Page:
Letters to a Future Young Cortinian: “Embrace”

letterembrace

 

To a Future Young Cortinian,

I’m not going to write you a letter assuming your year, your gender, your past. I am not going to tell you what you ought to do. I am merely giving advice I wish someone would have told me and my advice, in general, for anything, anytime, is to embrace it.

Embrace your friends and family. Embrace them so warmly that their loveliness joins yours. Embrace their thoughts and ambitions because it will fire yours. Embrace their hardships and sorrows, their triumphs and celebrations because they deserve it.

Embrace the situations you’re in for; you will learn and grow. Embrace the good. Embrace the bad. You need to know both before you can understand. Embrace the challenge. You do not need to be afraid. Embrace all that is around you. Especially embrace yourself. Embrace your best qualities, they should not go unrecognized. Embrace your faults because that will make them falter. Embrace your wisdom, your shortcomings, your fears, your humor, embrace all of you. Appreciate all of you. No matter who you are, what you’ve done, where you’ve come from, what others have done to you. You are you and there’s no one else like you. Embrace yourself because you deserve it. You deserve it like the opportunities you encounter, the friends you make, the family you love. Trials and tribulations may come, but you will survive, no, thrive because you embrace challenge. You challenge hardships. So like I said, there is nothing to fear. We’re all here to grow, to learn, to love. If you embrace anyone here, they will embrace you back, and invite you for another.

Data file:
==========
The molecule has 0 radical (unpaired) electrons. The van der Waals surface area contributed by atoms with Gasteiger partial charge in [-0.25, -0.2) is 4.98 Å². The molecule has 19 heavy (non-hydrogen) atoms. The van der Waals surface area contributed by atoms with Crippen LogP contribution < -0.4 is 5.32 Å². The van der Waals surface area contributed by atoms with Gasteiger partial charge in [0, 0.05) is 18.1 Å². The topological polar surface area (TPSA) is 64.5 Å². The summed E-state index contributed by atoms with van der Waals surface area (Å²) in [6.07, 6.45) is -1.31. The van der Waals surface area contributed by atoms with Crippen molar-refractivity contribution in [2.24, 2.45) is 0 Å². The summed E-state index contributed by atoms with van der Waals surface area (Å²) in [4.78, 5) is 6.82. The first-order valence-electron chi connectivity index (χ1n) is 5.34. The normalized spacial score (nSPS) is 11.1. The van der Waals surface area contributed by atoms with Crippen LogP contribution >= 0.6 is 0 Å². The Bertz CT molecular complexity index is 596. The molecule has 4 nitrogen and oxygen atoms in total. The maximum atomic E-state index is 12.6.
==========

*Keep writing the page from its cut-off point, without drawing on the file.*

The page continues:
Cortina is a place to test yourself, but you will only get out of the community what you put in, which is why I say embrace it all.

X

Letters to a Future Young Cortinian: “Vocation”

kristinletter

 

Dear Future Cortinian,

Welcome to the family! Your year will be full of ups, downs, and all sorts of experiences. A comforting fact is that you are a part of the Cortina family and support system. The key to making your college experience great is to have an open-mind and be flexible. Don’t be afraid to be vulnerable. I’ve survived my freshman year and you will too! I came into college hoping to become successful, and I had my heart set on majoring in biology to become a doctor. Now I’m still pre-med, but I’m majoring in Theology, something I’m actually passionate about. Through service, I realized that success is not being the smartest or getting a high-paying job. Success is doing something you’re passionate about. Wherever I am led on this path of life, I will be flexible and keep an open-mind. Maybe I am meant to be a doctor, maybe I’m not. I will let myself be vulnerable and listen to my heart. My prayer is that you will do the same. Sometimes all you need is a little patience and a whole lot of faith. Best of luck!

Love,

Kristin

Letters to a Future Young Cortinian: “Growth”

erikaletter

Dear Future Young Cortinian,

To explain my experience in Cortina, I can use the Cortina symbol of a tree to represent what I have learned this year. I think one of the most important factors for experiencing growth is the need for strong roots, as the symbol reveals the tree’s roots to us. Cortina has given me a wonderfully positive community (or soil) to grow from. I have developed a strongly connected network of friends who appreciate who I am and deeply care for me. They make me feel safe and grounded. The trunk of the tree represents the growth I have been able to produce from this positive community. I feel that I have become more patient, more self-aware, and more vulnerable, just as a tree is vulnerable to its surroundings as it reaches out. The leaves of the tree represent how I have been able to reach out to other people, giving a part of myself to them. From serving others at my service site, to listen to other people’s stories, I have been able to share the nutrients I have gained just from being with others. While each part of the tree represents a stage in my Cortina experience, they are all necessary to creating a better community for myself and others.

Sincerely,

Erika Bowman